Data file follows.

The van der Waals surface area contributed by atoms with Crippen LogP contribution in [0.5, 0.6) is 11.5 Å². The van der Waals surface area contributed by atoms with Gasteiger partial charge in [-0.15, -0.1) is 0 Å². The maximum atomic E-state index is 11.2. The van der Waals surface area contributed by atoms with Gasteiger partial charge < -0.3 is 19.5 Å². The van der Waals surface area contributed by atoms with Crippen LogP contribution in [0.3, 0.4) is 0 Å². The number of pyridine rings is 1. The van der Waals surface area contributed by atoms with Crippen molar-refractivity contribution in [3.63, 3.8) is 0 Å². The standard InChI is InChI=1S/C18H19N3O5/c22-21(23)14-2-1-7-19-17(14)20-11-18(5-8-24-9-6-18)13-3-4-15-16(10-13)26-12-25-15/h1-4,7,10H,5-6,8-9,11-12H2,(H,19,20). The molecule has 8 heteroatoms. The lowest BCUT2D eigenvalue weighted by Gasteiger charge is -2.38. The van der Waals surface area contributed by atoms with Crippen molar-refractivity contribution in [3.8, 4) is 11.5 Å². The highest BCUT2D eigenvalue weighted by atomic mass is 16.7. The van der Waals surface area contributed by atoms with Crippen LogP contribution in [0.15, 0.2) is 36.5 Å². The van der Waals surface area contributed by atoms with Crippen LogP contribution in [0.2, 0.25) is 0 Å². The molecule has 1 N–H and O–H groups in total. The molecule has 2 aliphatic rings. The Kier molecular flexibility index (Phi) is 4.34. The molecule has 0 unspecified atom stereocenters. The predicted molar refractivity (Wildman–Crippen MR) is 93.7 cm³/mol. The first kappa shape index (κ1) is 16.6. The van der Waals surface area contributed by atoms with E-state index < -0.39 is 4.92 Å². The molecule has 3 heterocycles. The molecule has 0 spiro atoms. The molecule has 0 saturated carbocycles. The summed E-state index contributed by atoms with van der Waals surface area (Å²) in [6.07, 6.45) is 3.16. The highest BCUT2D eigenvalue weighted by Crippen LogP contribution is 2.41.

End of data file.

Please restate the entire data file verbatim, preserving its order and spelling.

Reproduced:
The van der Waals surface area contributed by atoms with Crippen LogP contribution in [0.5, 0.6) is 11.5 Å². The van der Waals surface area contributed by atoms with Gasteiger partial charge in [-0.15, -0.1) is 0 Å². The maximum atomic E-state index is 11.2. The van der Waals surface area contributed by atoms with Gasteiger partial charge < -0.3 is 19.5 Å². The van der Waals surface area contributed by atoms with Crippen LogP contribution in [0.3, 0.4) is 0 Å². The number of pyridine rings is 1. The van der Waals surface area contributed by atoms with Crippen molar-refractivity contribution in [3.63, 3.8) is 0 Å². The standard InChI is InChI=1S/C18H19N3O5/c22-21(23)14-2-1-7-19-17(14)20-11-18(5-8-24-9-6-18)13-3-4-15-16(10-13)26-12-25-15/h1-4,7,10H,5-6,8-9,11-12H2,(H,19,20). The molecule has 8 heteroatoms. The lowest BCUT2D eigenvalue weighted by Gasteiger charge is -2.38. The van der Waals surface area contributed by atoms with Crippen molar-refractivity contribution in [3.8, 4) is 11.5 Å². The highest BCUT2D eigenvalue weighted by atomic mass is 16.7. The van der Waals surface area contributed by atoms with Crippen LogP contribution in [0.15, 0.2) is 36.5 Å². The van der Waals surface area contributed by atoms with Crippen LogP contribution in [0.2, 0.25) is 0 Å². The molecule has 1 N–H and O–H groups in total. The molecule has 2 aliphatic rings. The Kier molecular flexibility index (Phi) is 4.34. The molecule has 0 unspecified atom stereocenters. The predicted molar refractivity (Wildman–Crippen MR) is 93.7 cm³/mol. The first kappa shape index (κ1) is 16.6. The van der Waals surface area contributed by atoms with E-state index < -0.39 is 4.92 Å². The molecule has 3 heterocycles. The molecule has 0 spiro atoms. The molecule has 0 saturated carbocycles. The summed E-state index contributed by atoms with van der Waals surface area (Å²) in [6.07, 6.45) is 3.16. The highest BCUT2D eigenvalue weighted by Crippen LogP contribution is 2.41.